Huge queue of snow ploughs seen in Buffalo as they prepare to tackle damage caused by storm Elliot

This video shows part of a convoy of huge snow ploughs as they prepared to tackle the damage caused during the blizzard in Buffalo, New York, USA.

Seven of the giant vehicles were filmed travelling as part of a 22-strong convoy drafted in to clear roads left unpassable by snow.

Winter storm Elliott has caused carnage across the United States with Buffalo bearing the brunt, with 50 inches of snow in the region resulting in at least 34 deaths.

The cold snap has been felt across the country with states like Florida in the deep south experiencing temperatures plummeting.

Rick Munschauer, 35, a Geophysicist from Providence, Rhode Island, shot the video on December 27th on Soldier's Circle in the Albright neighbourhood.

Rick was in town to see his parents when the blizzard weather struck the area and local authorities implemented travel bans.

One passerby is heard already counting 15 snow ploughs as an additional seven are seen in the video.

He said: "The Blizzard was indeed historic and is rightfully being compared to Buffalo's Blizzard of 77 in terms of severity.

"Lake effect snow is common in buffalo, but the magnitude of this storm is next level.

"I believe wind gusts recorded at the Buffalo airport were equivalent to hurricane wind speeds.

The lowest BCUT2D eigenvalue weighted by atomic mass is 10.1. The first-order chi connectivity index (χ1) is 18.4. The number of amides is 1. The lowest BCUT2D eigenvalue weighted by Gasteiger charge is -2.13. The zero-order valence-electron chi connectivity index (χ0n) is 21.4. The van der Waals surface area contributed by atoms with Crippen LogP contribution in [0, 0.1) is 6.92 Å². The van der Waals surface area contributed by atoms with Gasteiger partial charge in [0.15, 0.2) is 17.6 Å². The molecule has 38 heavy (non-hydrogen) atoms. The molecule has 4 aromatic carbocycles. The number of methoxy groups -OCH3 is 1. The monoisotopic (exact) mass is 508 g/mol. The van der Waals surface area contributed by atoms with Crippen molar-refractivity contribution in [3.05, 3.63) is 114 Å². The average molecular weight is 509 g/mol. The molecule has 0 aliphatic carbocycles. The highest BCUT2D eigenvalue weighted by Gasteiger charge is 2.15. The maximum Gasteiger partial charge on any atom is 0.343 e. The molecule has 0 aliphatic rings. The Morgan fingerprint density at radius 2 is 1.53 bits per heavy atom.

"Severe wind caused large snow drifts burring many streets in and around of Buffalo.

"These snow drifts caused the roadways to become impassible by any type of vehicles including plows and emergency service vehicles."

Rick was shocked when he saw a "conga line" of ploughs as they operate as individual vehicles usually when snow hits the area.

"The volume of trucks headed down the street was staggering as plows typically operate as a solo entity.

"There were a few before and after, it's common to see these types of plows, however, I was taken aback by this snow plow conga line."

Luckily for Rick, his Christmas travels visiting his family were not marred by power outages like many others in the area.

"My parents’ house, where I'm staying, luckily did not lose power.

"My sister found out a friend of a friend lost power a few blocks away.

"She was able to go to this stranger’s house and outfit her with proper snow walking gear - snow goggles, boots, etc.

"They then were able to get to my parents’ house and safely wait out the worst of the storm.

"When they left the powerless house, the thermostat read -40*F."

Munschauer said that they feel as if the worst is over but expected more from the local authorities during the height of the snowfall.

At least 60 people across the US have lost their lives to storm Elliott.